It's not that Richardson's book works entirely, or even too momentarily, in the spirit of this confidence. But one might find that it perhaps too easily conflates its methodology with--or rather, ties the drive of this methodology to--a telos the scientific and enlightenment confidence of which we might do well to suspect, as the Romantics themselves suspected it. As Frankenstein reminds us, science, as it outstrips literature's ability to imagine humanity's future, forgets how it is exceeded by its own imagination. Always challenging science's idealism is the subject's frequently monstrous spectrality that Romantic and post-Romantic literature frequently treats otherwise. The history of this psychosomatic body that is perhaps too easily embodied, and thus materialized for a future rationalization in brain science of Romanticism challenges philosophical or scientific positivism, indeed challenges history itself, at the same time that it demands imagination. One thinks of the Mesmerized body, for instance, which disputes in so many radical ways the circuitry of the nervous system, no matter how antithetically dynamic its functioning, and is one of the occult discoveries of an otherwise "legitimate" Romantic science of the mind haunting so much of Romanticism.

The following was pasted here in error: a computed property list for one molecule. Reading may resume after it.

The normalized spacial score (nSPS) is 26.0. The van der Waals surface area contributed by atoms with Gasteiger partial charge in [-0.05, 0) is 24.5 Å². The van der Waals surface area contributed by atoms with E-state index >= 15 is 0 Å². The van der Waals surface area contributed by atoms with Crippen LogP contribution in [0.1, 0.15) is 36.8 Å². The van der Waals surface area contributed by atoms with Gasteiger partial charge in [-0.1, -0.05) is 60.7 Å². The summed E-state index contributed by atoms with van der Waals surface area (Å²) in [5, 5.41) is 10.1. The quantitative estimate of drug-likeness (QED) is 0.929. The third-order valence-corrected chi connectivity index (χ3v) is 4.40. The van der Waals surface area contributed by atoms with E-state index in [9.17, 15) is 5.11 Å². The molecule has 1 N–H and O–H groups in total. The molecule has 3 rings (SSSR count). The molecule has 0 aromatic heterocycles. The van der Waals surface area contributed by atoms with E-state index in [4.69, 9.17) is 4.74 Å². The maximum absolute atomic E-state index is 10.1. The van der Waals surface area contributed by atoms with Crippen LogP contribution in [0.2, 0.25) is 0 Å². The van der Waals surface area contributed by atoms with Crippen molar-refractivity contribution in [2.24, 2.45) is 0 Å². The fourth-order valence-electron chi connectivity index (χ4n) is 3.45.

In discussing how the surgeon William Lawrence's work attempted to "wrest John Hunter's legacy from those who would use it to reconcile the new physiology with orthodox religious conceptions of an immaterial soul," Richardson writes: "Lawrence, to the contrary, argued that Hunter's work taught that the 'functions are an offspring of the structure--or the life is the result of the organization.' A key issue, then, would be to argue the dependence of thought, traditionally associated with the transcendent mind or immaterial soul, on the organization of the brain" (25). Isn't this, however, merely to substitute one map for another, and rather aptly to reflect what a return to Romantic brain science implies for our own mapping of Romanticism? For if the structure of thought determines its functioning, isn't the "organization of the brain" to impose how we map its cognitions, however complexly, onto our understanding of the Romantic mind, to assume that its structure somehow makes sense for us, without in turn realizing that how it makes sense is quite beyond our capacity to know? The darkness of this insight seems beyond the ken of Richardson's approach. Which is not to dismiss the deep importance of the discoveries this book does make, and of the fascinating connections drawn and contexts sketched. Which is also to say that this articulation of my response, and thus of my own re-thinking of what is at stake in working through the aftermaths of New Historicism as it has morphed into Cultural Studies, would not exist were it not for the startling insights of a book such as Richardson's British Romanticism and the Science of the Mind. For that debt, abundant recompense needs to be paid.